Arthur Wesley Dow

From Wikipedia, the free encyclopedia
Jump to: navigation, search
Crater Lake, oil on canvas, 1919
Arthur Wesley Dow: View of Lake Louise, Alberta, Canada, 1919

Arthur Wesley Dow (April 6, 1857 – December 13, 1922) was an American painter, printmaker, photographer, and influential arts educator.


Dow taught at three major American arts training institutions over the course of his career beginning with the Pratt Institute from 1896-1903 and the New York Art Students League from 1898-1903;[1] then, in 1900, he founded and served as the director of the Ipswich Summer School of Art in Ipswich, Massachusetts, and from 1904 to 1922, he was a professor of fine arts at Columbia University Teachers College.[2]

Ideas on teaching art[edit]

His ideas were quite revolutionary for the period; he taught that rather than copying nature, art should be created by elements of the composition, like line, mass and color. His ideas were published in the 1899 book Composition: A Series of Exercises in Art Structure for the Use of Students and Teachers. The following extracts are from the prefatory chapter "Beginnings" to the second edition of this book (1912):

Composition ... expresses the idea upon which the method here presented is founded - the "putting together" of lines, masses and colors to make a harmony. ... Composition, building up of harmony, is the fundamental process in all the fine arts. ... A natural method is of exercises in progressive order, first building up very simple harmonies ... Such a method of study includes all kinds of drawing, design and painting. It offers a means of training for the creative artist, the teacher or one who studies art for the sake of culture.



In "Beginnings", he acknowledges his debt to Ernest Fenollosa:

The history of this structural system of art teaching may be stated in a few words; and here I am given the opportunity to express my indebtedness to [Fenollosa].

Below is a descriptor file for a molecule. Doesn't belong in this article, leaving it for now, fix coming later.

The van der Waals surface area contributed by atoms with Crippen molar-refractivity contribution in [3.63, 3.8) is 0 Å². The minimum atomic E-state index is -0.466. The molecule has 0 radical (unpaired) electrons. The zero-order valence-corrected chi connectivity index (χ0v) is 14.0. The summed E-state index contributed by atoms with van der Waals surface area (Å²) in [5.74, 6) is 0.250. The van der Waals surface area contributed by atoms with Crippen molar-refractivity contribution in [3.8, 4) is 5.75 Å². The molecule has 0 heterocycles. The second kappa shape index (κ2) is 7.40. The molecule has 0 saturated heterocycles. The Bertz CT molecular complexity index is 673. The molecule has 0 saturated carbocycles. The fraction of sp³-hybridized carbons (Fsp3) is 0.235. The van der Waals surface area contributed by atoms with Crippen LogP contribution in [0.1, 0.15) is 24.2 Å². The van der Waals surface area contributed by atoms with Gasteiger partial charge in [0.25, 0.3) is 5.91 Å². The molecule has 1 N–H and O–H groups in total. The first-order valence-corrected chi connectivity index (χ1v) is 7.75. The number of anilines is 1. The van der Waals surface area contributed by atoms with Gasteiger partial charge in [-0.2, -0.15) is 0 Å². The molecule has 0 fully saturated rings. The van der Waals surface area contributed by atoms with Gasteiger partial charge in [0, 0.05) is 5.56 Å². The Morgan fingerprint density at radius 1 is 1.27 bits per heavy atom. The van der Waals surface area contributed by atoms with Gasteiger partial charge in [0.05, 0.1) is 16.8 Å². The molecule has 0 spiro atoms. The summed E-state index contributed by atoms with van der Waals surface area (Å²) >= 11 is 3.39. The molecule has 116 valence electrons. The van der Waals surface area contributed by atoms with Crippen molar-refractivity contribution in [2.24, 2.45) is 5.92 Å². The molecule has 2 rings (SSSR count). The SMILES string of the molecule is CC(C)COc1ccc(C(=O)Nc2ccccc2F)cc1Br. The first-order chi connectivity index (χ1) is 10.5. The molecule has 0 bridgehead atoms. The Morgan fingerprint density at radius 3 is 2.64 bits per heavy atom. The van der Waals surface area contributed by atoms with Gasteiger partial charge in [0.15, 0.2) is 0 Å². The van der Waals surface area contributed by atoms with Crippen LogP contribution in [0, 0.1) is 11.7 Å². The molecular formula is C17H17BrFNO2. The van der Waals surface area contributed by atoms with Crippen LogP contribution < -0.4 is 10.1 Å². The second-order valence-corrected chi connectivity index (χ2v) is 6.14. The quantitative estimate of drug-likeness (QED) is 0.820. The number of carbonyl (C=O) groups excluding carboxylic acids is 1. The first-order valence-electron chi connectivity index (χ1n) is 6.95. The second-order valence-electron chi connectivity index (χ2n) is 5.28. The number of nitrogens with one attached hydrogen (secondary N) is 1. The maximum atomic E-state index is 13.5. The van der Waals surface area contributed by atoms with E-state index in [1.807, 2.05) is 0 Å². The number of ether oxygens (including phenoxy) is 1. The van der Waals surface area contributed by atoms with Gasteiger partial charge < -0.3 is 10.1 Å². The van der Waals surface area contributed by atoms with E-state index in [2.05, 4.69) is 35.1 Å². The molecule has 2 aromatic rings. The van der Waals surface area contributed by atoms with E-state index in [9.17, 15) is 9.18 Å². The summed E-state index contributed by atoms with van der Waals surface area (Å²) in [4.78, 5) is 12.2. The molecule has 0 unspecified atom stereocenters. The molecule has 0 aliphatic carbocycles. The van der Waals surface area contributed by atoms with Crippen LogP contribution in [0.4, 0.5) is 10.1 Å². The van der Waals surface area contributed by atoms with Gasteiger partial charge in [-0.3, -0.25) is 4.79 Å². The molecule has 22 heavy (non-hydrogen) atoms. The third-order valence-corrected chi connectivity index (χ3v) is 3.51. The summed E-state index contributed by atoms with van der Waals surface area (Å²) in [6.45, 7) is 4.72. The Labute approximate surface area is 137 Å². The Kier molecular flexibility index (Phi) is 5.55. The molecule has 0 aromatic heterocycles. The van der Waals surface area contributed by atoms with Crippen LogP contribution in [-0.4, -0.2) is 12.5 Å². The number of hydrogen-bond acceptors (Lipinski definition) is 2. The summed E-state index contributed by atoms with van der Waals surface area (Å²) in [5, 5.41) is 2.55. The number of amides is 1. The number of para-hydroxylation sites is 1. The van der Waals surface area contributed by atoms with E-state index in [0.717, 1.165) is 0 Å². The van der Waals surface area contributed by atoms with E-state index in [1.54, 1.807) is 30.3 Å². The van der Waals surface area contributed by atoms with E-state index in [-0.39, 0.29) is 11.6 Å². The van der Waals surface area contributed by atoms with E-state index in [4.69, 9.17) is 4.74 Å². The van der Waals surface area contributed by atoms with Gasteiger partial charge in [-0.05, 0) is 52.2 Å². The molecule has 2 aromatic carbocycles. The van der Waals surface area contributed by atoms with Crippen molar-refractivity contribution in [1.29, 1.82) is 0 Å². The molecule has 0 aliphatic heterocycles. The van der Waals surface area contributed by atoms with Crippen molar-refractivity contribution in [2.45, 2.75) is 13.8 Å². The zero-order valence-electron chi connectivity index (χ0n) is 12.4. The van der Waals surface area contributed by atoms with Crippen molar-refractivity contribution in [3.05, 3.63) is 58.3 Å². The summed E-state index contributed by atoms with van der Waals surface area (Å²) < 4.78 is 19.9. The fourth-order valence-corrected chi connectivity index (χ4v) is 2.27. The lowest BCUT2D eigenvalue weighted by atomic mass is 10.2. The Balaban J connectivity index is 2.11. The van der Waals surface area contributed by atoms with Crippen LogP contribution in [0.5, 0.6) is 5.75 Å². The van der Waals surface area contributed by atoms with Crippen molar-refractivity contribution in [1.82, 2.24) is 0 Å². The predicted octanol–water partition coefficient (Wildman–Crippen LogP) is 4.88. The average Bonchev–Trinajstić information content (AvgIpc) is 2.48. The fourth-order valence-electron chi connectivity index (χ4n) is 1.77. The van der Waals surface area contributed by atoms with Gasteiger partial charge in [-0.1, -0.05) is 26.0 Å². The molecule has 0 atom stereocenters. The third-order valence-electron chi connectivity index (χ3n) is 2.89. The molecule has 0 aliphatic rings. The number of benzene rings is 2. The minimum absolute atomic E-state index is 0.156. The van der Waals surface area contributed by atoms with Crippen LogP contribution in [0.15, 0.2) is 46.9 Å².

An experience of five years in the French schools left me thoroughly dissatisfied with academic theory. In a search for something more vital I began a comparative study of the art of all nations and epochs. While pursuing an investigation of Oriental painting and design at the Boston Museum of Fine Arts I met the late Professor Ernest F. Fenollosa.

After detailing some of Fenollosa's attributes and history, he continues:

He at once gave me cordial support in my quest, for he also felt the inadequacy of modern art teaching. He vigorously advocated a radically different idea, based as in music, upon synthetic principles. He believed music to be, in a sense, the key to the other fine arts, since its essence is pure beauty; that space art may be called "visual music", and may be studied and criticised from this point of view.

He continues:

Convinced that this new conception was a more reasonable approach to art, I gave much time to preparing with Professor Fenollosa a progressive series of synthetic exercises. My first experiment in applying these in teaching was made in 1889 in my Boston classes, with Professor Fenollosa as lecturer on the philosophy and history of art.

Influence on others[edit]

He taught many of America's leading artists and craftspeople, including Georgia O'Keeffe, Charles Sheeler, Charles J. Martin[citation needed], two of the Overbeck Sisters and the Byrdcliffe Colony.


  1. ^ Columbia University Teachers College Announcements, 1906-07:13;
  2. ^ Ibid.

External links[edit]